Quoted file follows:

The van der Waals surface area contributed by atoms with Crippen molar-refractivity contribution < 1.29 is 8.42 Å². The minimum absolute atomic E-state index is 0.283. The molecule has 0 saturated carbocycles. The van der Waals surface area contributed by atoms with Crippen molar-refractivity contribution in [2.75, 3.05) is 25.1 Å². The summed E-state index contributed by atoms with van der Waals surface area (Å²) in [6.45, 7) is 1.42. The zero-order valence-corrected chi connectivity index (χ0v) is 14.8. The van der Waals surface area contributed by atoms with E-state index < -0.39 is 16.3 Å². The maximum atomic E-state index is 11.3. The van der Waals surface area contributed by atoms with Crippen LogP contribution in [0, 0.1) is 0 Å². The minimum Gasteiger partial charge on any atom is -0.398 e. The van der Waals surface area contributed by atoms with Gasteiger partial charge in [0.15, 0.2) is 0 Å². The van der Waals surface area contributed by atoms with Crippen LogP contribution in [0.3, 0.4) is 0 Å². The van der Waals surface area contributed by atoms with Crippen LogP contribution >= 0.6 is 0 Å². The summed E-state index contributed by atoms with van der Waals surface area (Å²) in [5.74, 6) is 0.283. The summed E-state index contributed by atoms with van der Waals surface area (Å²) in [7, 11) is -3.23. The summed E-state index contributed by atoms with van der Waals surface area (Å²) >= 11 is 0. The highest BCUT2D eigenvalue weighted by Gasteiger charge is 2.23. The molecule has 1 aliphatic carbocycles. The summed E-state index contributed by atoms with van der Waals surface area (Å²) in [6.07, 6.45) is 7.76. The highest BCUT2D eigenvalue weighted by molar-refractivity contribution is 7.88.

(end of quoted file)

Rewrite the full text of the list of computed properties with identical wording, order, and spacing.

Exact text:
The van der Waals surface area contributed by atoms with Crippen molar-refractivity contribution < 1.29 is 8.42 Å². The minimum absolute atomic E-state index is 0.283. The molecule has 0 saturated carbocycles. The van der Waals surface area contributed by atoms with Crippen molar-refractivity contribution in [2.75, 3.05) is 25.1 Å². The summed E-state index contributed by atoms with van der Waals surface area (Å²) in [6.45, 7) is 1.42. The zero-order valence-corrected chi connectivity index (χ0v) is 14.8. The van der Waals surface area contributed by atoms with E-state index < -0.39 is 16.3 Å². The maximum atomic E-state index is 11.3. The van der Waals surface area contributed by atoms with Crippen LogP contribution in [0, 0.1) is 0 Å². The minimum Gasteiger partial charge on any atom is -0.398 e. The van der Waals surface area contributed by atoms with Gasteiger partial charge in [0.15, 0.2) is 0 Å². The van der Waals surface area contributed by atoms with Crippen LogP contribution in [0.3, 0.4) is 0 Å². The van der Waals surface area contributed by atoms with Crippen LogP contribution >= 0.6 is 0 Å². The summed E-state index contributed by atoms with van der Waals surface area (Å²) in [5.74, 6) is 0.283. The summed E-state index contributed by atoms with van der Waals surface area (Å²) in [7, 11) is -3.23. The summed E-state index contributed by atoms with van der Waals surface area (Å²) >= 11 is 0. The highest BCUT2D eigenvalue weighted by Gasteiger charge is 2.23. The molecule has 1 aliphatic carbocycles. The summed E-state index contributed by atoms with van der Waals surface area (Å²) in [6.07, 6.45) is 7.76. The highest BCUT2D eigenvalue weighted by molar-refractivity contribution is 7.88.